France proved to have one of the most innovative climates for pioneering new architectural forms in the era. Although the period was not one of great achievement in church building, the country produced a wealth of new châteaux, palaces, townhouses, and civic structures during the sixteenth century. The taste for Italian design influenced many of these buildings. In the early stages of the French Renaissance, Italian designers—at first drawn from the Duchy of Milan conquered by the French at the very end of the fifteenth century—planned and executed many ambitious projects for the French crown. Among the Italians lured to France was Leonardo da Vinci, who experienced a stroke shortly after his arrival, and produced little in the last years of his life in France. Da Vinci did design a new royal château to be built at Romorantin, and although the project did not begin until after the artist’s death, it was soon given up to build the larger, still-standing Château de Chambord. Leonardo’s design ideas, nevertheless, seem to have left their impact on French design. While the artist was still living in Milan, he had developed plans for interlocked double staircases, built in a structure that resembled a double helix. These structures allowed one staircase to be used by those ascending and another for those who were descending. His designs seem to have encouraged a series of interlocked staircases in sixteenth-century French châteaux, a type of construction that was springing up on the French landscape with increasing frequency at the time.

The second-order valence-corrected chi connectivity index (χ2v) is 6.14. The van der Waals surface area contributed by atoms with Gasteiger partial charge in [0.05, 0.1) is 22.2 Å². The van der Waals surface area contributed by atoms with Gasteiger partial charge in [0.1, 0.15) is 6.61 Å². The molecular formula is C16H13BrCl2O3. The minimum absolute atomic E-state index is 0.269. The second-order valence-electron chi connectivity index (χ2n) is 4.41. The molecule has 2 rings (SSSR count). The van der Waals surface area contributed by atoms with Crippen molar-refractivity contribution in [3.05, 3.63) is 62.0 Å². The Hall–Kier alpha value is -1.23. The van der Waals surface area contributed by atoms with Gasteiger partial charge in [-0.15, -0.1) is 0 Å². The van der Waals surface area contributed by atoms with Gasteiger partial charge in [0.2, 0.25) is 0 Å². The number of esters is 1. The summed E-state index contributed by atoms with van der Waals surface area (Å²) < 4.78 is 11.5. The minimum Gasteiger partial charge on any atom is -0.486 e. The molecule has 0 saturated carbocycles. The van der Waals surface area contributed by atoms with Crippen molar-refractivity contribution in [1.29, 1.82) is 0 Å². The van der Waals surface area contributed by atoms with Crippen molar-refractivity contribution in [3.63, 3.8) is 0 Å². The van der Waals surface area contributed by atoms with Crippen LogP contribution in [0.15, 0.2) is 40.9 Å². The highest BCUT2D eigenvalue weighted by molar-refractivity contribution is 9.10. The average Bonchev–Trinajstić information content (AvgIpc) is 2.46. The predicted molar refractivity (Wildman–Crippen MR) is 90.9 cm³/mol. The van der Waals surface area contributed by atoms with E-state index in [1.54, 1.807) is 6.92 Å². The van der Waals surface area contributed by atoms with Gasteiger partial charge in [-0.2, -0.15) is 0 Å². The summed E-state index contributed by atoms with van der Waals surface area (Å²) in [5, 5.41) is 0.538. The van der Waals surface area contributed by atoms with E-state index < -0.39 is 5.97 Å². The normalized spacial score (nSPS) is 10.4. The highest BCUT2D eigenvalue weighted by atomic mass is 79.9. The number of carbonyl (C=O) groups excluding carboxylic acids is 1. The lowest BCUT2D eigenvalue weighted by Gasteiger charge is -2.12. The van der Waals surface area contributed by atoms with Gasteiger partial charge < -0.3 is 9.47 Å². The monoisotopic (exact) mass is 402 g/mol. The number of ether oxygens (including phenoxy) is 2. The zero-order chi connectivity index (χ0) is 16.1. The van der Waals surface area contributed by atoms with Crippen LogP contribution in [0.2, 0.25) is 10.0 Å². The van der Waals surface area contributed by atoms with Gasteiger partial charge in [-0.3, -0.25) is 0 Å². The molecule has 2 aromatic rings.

Although the sixteenth century proved to be a time of religious warfare and chaotic political rivalries in France, the period actually opened on a note of optimism. This optimism is evident in the large number of construction projects undertaken for new and rebuilt châteaux. The English equivalent for this French word is “castle,” and originally medieval châteaux had been heavily fortified, their role being defensive. Certainly, most sixteenth-century French châteaux for the nobility and the king retained their defensive elements, but now they also took upon a refined elegance more in keeping with their residential nature. Francis I (1515-1547) was an avid builder of these country châteaux, and during the early years of his reign, he concentrated his efforts on his castles at Blois, Chambord, and Amboise. One of the most unusual of the many structures he built was a loggia at Blois, modeled closely upon Donato Bramante’s famous plans for the Belvedere Palace at the Vatican. At Chambord, he built the most imposing of his country castles, using a plan that melded French Gothic ideas with the newer design features of the Italian Renaissance. Built over a period of twenty years, the castle was notable for the layout of its central keep (the most heavily fortified part of the château). Francis had the keep designed in the shape of a Greek cross, an innovation that showed the influence of Italian ideas about the superiority of the central style of design. At Chambord, he also included paired ascending and descending staircases made popular by Leonardo’s designs, and at Chambord their construction shows a new concern with privacy, since no one is able to see those who are on the opposing staircases. But although this, the largest and most impressive of Francis’ châteaux, included some of these Renaissance details, it continued to display the traditional French Gothic taste for dormers, spires, and fanciful roof decorations. These tended to overwhelm the building’s classical details. At the same time as Francis beautified his castles, similar structures built for the country’s notable families dotted France’s countryside. While the Loire Valley contained the greatest number of châteaux as France’s nobles congregated there in hopes of being close to the king, construction of châteaux in the more refined and elegant style of the times occurred throughout the country—albeit on a distinctly smaller scale than the royal castles at Chambord and Blois. One of the most beautiful structures that traces its origins to this early boom in Renaissance châteaux construction is Chenonceaux. It was picturesquely sited above a river, where it replaced a mill that had stood upon the same spot. Later in the century, Henry II (r. 1547-1559) purchased it for his mistress, Diana of Poitier, who gave the original castle greater classical detailing and connected it to the opposite shore by the construction of a new Renaissance-styled wing. Significant additions over the centuries have altered the appearance of the castle, which today still ranks as one of the most delicate and beautiful of European buildings. The châteaux at Azay-le-Rideau, Villandry, and Le Rocher Mézanger also present examples of the various styles that were popular during the first half of the sixteenth century, and show the taste for mingling of Renaissance and Gothic ornamentation.